'Holding nation to ransom is not how civil society works' | delhi | Hindustan Times
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'Holding nation to ransom is not how civil society works'

While social activist Anna Hazare's high-profile fast has made the lokpal bill debate appear a direct confrontation between the government and civil society, several voices have begun to question Hazare's insistence that the government table their version of the jan lokpal bill in Parliament.

delhi Updated: Aug 19, 2011 23:59 IST
HT Correspondent

While social activist Anna Hazare's high-profile fast has made the lokpal bill debate appear a direct confrontation between the government and civil society, several voices have begun to question Hazare's insistence that the government table their version of the jan lokpal bill in Parliament.

Shekhar Singh of National Campaign for People's Right to Information, who was instrumental in drafting the RTI Act, told HT: "Non-violent protest does not mean that their demand becomes legitimate and others' illegitimate. Holding the nation to ransom is not how the civil society works."

Mihir Shah, who has spearheaded protests for more than 20 years and is now a Planning Commission member, is shocked at the demand that only Team Anna's Jan Lokpal Bill be accepted. "What will happen if the government accepts Hazare's Jan Lokpal Bill and Aruna Roy goes on an indefinite fast demanding that their version be accepted?" he asked.

"Sitting in Ramlila Maidan will not end corruption. Go and push your debate before the Parliamentary Standing Committee," Shah added.

"We all will join Anna in protest if the standing committee fails to come up with a strong anti-corruption mechanism," said National Advisory Council member Aruna Roy.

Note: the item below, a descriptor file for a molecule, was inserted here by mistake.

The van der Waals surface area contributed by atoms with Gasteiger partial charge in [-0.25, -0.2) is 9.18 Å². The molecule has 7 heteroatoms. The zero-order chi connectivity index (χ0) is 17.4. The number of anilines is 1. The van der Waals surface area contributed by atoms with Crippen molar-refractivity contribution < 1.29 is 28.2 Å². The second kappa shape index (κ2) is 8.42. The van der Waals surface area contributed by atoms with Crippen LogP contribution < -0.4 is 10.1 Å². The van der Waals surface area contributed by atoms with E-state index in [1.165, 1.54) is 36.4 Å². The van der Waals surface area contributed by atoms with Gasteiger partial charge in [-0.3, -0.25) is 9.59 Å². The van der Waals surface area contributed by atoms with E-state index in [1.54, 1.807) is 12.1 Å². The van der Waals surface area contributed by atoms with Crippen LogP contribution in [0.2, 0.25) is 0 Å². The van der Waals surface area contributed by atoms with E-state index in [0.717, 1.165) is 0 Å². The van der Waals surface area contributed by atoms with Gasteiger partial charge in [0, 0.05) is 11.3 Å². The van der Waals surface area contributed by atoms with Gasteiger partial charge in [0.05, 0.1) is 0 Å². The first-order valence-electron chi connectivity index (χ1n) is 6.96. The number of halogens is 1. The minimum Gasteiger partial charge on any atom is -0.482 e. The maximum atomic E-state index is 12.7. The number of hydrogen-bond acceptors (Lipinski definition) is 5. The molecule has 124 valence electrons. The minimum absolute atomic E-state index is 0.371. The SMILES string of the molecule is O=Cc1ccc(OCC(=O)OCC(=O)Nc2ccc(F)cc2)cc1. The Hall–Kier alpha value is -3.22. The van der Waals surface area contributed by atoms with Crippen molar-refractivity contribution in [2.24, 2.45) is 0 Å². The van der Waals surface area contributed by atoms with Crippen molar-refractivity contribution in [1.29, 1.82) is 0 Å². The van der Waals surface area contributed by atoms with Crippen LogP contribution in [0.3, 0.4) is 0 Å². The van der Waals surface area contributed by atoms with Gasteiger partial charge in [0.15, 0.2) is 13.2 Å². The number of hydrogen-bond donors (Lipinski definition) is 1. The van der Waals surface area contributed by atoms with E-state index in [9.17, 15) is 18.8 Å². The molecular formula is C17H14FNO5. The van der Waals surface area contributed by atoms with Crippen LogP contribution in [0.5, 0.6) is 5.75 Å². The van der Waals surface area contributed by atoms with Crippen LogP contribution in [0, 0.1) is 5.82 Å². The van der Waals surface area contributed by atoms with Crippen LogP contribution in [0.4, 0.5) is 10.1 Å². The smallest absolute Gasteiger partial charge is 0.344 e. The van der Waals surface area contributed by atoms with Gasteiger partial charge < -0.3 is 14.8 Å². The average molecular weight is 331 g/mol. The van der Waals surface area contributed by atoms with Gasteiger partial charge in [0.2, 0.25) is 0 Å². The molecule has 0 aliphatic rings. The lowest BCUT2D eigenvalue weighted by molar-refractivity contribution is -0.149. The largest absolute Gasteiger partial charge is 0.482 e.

While holding that Hazare's supporters have the right to protest peacefully, NCPRI co-convenor Nikhil Dey told HT that he saw serious problems in Team Anna's jan lokpal bill.

"The lokpal's ambit is too huge. It seeks to cover everything. Due to this, it is unlikely it will be able to do its job," Dey said. "It is formulated on the premise that there is corruption in powerful positions. But if you create a powerful body, can't it get more corrupt? A single body with oversight over the executive, Parliament and judiciary could be a recipe for fascism, as it goes against checks and balances."

Nandan Nilekani, chairperson, Unique Identification Authority of India, also disagrees with the ongoing protest. "I don't think it (the agitation) is justified… When this law is in front of the appropriate standing committee, why do we need an agitation? …Let us give them the opportunity to call experts for and against and let them come out with something. They are the appropriate people, they are our representatives," Nilekani told a TV channel.

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